The programme laid down by the Cattle Diseases Committee envisaged a plan covering a considerable length of time. For instance, on pasteurisation, they suggest that large municipalities ought to have the right to require that after two years notice all milk except sterilised milk sold within their boundaries which is not derived from herds free from tuberculosis shall be pasteurised, but that the power to exercise that right should be deferred for three years, making a total of five years before they would consider that it was possible to arrange for any large supply of tuberculosis free cattle. Our programme, providing, as I say, for the payment of premiums to attested herds, should, I think, bring us perhaps 1,000 herds in the first year and that number may be considerably increased in the subsequent year. If it increases rapidly no one will be more pleased than I, but I think it only fair to say that the conditions, as all practical agriculturists know, must be meticulous, and the difficulty of providing and maintaining these herds is so considerable, that it is unlikely that any rapid expansion may be looked for in the provision of this stock. Secondly, I think it fair to say that the financial provision here may well cover expansion, certainly in the preliminary years, to the utmost extent which we can hope for under such conditions. As for a general campaign of slaughter and the killing out of infected cows in this country, this is not possible—apart from any question of a lack of men or a lack of money to carry it out—because of the lack of milk which would ensue, and clearly it is useless to discuss measures which could never be applied in practice.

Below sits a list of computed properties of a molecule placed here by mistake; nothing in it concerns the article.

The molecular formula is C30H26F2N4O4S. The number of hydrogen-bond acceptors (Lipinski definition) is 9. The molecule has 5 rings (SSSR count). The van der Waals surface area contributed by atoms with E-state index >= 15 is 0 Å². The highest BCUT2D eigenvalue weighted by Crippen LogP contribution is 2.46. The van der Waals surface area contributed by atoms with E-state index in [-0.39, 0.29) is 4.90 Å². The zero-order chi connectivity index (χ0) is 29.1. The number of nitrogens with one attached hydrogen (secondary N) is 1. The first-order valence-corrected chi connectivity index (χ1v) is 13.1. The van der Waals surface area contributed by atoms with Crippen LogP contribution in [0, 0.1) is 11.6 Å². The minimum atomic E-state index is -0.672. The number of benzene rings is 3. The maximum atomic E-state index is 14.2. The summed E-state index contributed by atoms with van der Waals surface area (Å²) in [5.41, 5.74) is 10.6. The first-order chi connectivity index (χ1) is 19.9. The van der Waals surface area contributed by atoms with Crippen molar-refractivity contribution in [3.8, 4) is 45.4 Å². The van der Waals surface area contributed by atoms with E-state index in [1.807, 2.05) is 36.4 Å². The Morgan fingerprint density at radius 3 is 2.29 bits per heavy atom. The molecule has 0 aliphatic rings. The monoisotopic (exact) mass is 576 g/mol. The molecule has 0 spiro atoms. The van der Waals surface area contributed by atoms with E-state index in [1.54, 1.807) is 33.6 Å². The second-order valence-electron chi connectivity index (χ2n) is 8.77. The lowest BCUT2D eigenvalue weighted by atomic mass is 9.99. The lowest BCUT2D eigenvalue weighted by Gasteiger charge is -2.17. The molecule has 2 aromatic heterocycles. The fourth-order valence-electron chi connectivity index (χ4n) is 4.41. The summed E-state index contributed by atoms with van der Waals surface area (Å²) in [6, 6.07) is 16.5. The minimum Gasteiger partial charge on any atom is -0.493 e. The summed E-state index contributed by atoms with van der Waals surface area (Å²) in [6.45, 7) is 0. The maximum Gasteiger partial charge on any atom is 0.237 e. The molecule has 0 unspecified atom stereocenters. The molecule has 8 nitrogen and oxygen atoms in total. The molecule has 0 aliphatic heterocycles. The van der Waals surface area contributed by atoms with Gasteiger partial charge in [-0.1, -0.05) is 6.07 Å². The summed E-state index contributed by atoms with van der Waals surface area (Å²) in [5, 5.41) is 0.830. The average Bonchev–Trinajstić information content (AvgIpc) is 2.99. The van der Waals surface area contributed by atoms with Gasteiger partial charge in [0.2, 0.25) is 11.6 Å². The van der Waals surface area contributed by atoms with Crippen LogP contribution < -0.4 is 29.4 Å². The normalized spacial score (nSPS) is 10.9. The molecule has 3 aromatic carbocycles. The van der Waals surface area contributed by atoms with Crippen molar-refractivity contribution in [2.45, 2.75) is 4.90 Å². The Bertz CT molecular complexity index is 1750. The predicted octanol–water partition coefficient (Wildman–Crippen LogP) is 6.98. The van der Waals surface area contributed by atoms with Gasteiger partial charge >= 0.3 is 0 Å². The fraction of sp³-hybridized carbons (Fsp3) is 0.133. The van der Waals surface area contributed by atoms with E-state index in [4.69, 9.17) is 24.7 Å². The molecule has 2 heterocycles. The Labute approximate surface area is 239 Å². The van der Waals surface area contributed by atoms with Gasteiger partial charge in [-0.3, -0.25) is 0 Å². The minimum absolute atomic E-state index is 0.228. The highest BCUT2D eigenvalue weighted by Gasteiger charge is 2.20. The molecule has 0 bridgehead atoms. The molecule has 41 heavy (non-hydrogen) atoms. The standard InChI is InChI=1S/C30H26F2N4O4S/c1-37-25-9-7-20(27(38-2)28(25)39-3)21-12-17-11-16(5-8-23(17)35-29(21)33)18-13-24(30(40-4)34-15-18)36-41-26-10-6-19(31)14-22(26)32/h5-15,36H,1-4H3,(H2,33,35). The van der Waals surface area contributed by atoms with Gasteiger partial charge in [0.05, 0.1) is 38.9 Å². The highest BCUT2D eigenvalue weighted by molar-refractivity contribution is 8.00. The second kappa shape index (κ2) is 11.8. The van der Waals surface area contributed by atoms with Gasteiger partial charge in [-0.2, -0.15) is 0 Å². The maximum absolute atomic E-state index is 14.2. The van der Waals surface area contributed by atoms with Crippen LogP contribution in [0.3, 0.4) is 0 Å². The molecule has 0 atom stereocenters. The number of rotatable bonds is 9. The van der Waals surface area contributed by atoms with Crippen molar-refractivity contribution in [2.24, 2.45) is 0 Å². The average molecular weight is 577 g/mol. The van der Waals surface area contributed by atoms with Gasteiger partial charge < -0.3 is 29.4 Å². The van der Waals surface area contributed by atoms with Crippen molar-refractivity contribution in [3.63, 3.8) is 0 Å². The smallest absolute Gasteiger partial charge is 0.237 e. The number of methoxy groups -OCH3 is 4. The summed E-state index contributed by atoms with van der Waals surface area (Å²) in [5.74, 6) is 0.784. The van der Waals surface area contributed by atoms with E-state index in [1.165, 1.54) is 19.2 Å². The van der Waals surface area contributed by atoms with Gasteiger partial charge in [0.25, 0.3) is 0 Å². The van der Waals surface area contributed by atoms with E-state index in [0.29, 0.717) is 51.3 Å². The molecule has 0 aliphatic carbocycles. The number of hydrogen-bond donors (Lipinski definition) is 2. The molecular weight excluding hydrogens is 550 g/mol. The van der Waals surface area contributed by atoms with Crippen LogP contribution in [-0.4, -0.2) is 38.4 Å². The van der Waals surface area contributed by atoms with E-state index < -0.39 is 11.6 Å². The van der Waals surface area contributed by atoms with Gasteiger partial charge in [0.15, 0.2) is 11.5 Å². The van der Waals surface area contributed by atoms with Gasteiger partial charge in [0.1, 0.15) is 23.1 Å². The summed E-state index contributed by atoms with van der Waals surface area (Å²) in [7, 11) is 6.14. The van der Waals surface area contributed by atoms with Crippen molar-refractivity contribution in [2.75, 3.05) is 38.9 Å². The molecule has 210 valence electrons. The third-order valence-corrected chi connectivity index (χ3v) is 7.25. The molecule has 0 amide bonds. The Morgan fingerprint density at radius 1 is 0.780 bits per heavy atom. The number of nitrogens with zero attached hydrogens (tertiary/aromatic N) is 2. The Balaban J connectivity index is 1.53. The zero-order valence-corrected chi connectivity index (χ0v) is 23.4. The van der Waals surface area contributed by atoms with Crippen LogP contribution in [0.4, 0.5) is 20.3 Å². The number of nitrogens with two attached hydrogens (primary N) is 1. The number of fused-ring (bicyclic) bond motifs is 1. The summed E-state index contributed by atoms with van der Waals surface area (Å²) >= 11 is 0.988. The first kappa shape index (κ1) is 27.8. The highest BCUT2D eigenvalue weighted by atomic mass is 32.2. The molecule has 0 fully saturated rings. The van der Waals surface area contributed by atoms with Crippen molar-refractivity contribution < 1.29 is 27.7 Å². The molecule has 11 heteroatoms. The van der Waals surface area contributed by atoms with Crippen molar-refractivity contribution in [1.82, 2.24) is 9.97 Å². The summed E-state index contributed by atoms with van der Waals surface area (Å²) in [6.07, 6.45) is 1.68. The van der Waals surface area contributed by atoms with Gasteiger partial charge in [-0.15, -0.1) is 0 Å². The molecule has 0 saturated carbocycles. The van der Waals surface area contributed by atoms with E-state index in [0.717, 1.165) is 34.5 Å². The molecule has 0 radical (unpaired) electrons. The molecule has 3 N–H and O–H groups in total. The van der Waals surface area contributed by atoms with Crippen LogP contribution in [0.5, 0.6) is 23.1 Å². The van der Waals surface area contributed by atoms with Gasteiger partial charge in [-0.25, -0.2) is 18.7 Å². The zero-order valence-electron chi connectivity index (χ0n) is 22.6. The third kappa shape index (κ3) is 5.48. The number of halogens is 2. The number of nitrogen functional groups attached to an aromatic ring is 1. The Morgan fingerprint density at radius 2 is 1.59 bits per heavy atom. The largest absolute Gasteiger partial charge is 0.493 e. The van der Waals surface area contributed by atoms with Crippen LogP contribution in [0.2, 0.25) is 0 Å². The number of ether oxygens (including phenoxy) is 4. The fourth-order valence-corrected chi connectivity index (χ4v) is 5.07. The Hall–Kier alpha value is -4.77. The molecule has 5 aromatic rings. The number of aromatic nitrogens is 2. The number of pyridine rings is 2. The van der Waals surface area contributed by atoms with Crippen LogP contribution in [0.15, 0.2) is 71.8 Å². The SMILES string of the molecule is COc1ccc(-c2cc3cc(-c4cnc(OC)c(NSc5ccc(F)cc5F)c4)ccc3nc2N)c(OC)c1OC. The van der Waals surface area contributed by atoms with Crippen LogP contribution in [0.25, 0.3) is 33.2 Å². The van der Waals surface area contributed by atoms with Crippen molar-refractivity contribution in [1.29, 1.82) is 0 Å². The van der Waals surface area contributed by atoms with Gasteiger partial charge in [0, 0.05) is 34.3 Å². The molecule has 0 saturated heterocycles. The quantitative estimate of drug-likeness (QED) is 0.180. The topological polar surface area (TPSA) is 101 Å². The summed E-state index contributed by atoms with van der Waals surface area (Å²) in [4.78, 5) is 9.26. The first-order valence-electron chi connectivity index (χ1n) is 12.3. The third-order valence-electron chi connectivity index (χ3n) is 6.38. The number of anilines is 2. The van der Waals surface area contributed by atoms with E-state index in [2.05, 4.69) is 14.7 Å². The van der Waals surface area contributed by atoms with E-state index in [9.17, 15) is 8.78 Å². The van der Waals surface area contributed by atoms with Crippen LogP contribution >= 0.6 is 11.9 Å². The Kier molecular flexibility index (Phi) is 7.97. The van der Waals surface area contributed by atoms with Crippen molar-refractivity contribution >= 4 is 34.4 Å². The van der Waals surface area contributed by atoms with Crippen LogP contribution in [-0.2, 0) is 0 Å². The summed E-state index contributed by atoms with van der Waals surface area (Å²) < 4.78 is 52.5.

If we are to start on this very big programme, we must have the assurance of continuity, and that assurance I think we have. We shall be able by means of our programme to launch the scheme, but the main work will have to be done by the organised industry itself, and work upon the Marketing Board's roll of accredited producers is in fact taking place. It will be necessary to ensure a progressively larger supply of milk of a progressively higher quality and, while it is true that certain bodies such as the Cattle Diseases Committee recommended that the premium should not be paid by the Government but entirely by the board, I am sure that practical producers will agree that, at this moment, it is necessary to have a certain sum from the central authority. The board and the producers are in no condition at this moment to spend the sums which will be necessary to launch this campaign at the rate at which we hope it will be launched. Further, by means of a central grant we shall be able to meet the point made by my hon. Friend the Member for Don Valley (Mr. T. Williams) who said that the herds would never be cleaned up if it were left entirely to the farmers and to the councils elected by the farmers. By finding a certain amount from central funds, we thereby have considerable power of central direction, and that will be very valuable, not merely in speeding up this reform but in obtaining one standard and that the highest throughout the country.